statistical question on sequencing project
(by ucgatan from ucl.ac.uk)
Mon Jul 28 05:17:29 EST 2008
On Sun, 27 Jul 2008, WS wrote:
> Dear Experts,
That's not me, but i'll contribute my P = 0.02 anyway ...
> stupid scientist wants to quantify some gene expression in his samples
> with pyrosequencing. The technology he plans to use offers him the
> possibility to identify a certain number (N) of transcripts per sample
> (at least 10.000).
> He has some ideas on how many different transcripts there might be
> (about 100) in one sample. Now, he is looking for a method that tells
> him how to calculate the number of sequences he has to obtain per sample
> in order to identify transcripts of which the expression is different
> from sample to sample.
> Example: If there is a transcript present at 1% in one sample, how many
> transcripts does he need to identify and count in order to detect a
> change in its relative expression of e.g. 100% (i.e. presence of 2% or
> 0.5% in another sample with a certain probability (say p<0.05)?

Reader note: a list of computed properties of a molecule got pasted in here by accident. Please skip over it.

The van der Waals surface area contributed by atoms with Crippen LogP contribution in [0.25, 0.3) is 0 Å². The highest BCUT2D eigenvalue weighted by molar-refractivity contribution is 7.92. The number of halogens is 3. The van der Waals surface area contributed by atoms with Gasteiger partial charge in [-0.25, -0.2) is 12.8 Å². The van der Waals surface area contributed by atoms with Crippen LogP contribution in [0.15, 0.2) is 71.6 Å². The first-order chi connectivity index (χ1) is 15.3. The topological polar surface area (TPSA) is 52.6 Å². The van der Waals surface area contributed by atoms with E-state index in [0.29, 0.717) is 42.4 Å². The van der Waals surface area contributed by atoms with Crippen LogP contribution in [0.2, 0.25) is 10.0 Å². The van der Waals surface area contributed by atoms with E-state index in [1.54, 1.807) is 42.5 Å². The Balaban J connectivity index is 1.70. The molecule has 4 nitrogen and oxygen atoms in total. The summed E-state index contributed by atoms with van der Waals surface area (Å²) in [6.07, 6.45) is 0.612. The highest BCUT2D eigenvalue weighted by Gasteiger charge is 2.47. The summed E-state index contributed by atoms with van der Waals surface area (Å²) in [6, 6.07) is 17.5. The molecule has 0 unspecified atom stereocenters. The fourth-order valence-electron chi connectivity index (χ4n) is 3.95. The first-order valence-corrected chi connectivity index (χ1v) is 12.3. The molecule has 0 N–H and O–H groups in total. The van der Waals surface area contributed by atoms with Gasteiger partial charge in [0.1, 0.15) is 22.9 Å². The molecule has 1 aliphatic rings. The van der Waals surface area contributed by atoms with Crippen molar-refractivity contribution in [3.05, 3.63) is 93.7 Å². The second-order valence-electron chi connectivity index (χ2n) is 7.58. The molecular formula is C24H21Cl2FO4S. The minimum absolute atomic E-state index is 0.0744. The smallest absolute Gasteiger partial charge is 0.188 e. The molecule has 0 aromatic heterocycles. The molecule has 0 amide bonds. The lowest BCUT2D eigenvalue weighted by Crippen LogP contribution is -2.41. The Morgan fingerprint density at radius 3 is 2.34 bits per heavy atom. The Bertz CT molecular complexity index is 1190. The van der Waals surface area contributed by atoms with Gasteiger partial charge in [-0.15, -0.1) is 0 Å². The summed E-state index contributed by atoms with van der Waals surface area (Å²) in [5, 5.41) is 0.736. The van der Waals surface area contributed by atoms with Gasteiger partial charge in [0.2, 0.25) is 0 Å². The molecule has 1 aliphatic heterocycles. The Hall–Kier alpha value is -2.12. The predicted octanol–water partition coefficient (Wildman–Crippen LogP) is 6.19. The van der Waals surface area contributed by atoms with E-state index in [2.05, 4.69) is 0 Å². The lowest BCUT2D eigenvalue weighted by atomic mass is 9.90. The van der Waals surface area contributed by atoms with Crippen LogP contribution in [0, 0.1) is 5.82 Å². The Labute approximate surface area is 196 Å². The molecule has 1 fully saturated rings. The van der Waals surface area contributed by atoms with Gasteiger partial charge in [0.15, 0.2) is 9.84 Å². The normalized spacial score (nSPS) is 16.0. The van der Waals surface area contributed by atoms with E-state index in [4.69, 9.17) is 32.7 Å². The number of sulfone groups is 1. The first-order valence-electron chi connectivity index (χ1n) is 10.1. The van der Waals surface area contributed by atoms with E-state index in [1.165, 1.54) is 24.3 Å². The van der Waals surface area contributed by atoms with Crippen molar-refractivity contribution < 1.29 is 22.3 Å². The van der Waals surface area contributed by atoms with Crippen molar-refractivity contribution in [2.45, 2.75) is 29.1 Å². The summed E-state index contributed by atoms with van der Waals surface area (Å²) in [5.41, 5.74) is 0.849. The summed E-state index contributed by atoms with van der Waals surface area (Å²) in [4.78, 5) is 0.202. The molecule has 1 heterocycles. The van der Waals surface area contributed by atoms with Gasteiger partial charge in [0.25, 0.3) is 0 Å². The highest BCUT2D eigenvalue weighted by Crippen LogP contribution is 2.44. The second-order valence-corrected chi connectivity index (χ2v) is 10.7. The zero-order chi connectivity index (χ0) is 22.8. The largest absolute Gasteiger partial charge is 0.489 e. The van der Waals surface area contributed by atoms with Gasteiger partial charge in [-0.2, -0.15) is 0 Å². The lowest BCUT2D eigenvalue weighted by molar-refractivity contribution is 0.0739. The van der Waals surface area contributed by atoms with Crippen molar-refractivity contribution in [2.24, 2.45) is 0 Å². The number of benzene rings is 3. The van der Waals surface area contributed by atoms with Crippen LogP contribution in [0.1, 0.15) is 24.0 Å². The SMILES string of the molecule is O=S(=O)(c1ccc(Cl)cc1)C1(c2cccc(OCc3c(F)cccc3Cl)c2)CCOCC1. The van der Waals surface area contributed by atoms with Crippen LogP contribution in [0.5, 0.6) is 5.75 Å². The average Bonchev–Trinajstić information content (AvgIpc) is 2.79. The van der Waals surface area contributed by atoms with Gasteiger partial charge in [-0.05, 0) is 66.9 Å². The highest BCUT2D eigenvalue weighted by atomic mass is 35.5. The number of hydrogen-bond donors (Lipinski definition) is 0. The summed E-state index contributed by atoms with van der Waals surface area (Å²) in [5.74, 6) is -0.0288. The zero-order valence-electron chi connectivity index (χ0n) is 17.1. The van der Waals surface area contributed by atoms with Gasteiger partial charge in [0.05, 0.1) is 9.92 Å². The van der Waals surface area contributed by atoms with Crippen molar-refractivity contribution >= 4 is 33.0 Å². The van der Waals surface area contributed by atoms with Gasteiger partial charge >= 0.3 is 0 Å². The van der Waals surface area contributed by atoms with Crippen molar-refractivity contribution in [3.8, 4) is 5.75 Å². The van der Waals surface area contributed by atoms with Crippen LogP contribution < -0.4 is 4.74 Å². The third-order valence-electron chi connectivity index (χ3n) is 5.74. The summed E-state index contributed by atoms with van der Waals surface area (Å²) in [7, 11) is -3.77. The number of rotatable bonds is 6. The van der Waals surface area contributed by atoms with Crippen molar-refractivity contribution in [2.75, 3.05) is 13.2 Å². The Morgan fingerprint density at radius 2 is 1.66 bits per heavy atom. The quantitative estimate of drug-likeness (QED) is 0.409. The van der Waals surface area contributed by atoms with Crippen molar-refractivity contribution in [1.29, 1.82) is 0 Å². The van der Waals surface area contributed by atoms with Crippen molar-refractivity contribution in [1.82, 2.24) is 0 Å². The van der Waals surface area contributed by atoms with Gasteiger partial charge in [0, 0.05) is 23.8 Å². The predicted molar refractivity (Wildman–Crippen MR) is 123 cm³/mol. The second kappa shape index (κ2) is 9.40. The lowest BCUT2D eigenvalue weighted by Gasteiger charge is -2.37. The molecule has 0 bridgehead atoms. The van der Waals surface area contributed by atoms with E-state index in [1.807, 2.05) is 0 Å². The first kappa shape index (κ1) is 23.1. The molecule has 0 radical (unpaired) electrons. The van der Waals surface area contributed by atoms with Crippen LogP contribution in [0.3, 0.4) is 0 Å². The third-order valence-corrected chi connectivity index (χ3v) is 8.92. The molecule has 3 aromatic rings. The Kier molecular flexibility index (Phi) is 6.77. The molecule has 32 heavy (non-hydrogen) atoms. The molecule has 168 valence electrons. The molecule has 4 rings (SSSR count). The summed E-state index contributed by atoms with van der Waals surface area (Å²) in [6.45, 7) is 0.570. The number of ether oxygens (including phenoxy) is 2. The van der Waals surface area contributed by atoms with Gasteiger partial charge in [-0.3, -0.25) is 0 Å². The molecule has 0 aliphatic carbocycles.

> Looking forward to your suggestions (textbook, paper, weblink, how this
> statistical problem is named etc.)
I *think* this is a matter of what's called 'statistical power':
However, this is a fairly complicated subject, and i can't really tell you
any more than that. You could try the sci.math.stat newsgroup, or asking
I suspect you might need to know something about the error characteristics
of the counting method, which will mean running each sample multiple times
and calculating mean and standard deviation or similar.
Tom Anderson, MRC Laboratory for Molecular Cell Biology, UCL, London WC1E 6BT
(t) +44 (20) 76797264 (f) +44 (20) 76797805 (e) thomas.anderson from ucl.ac.uk
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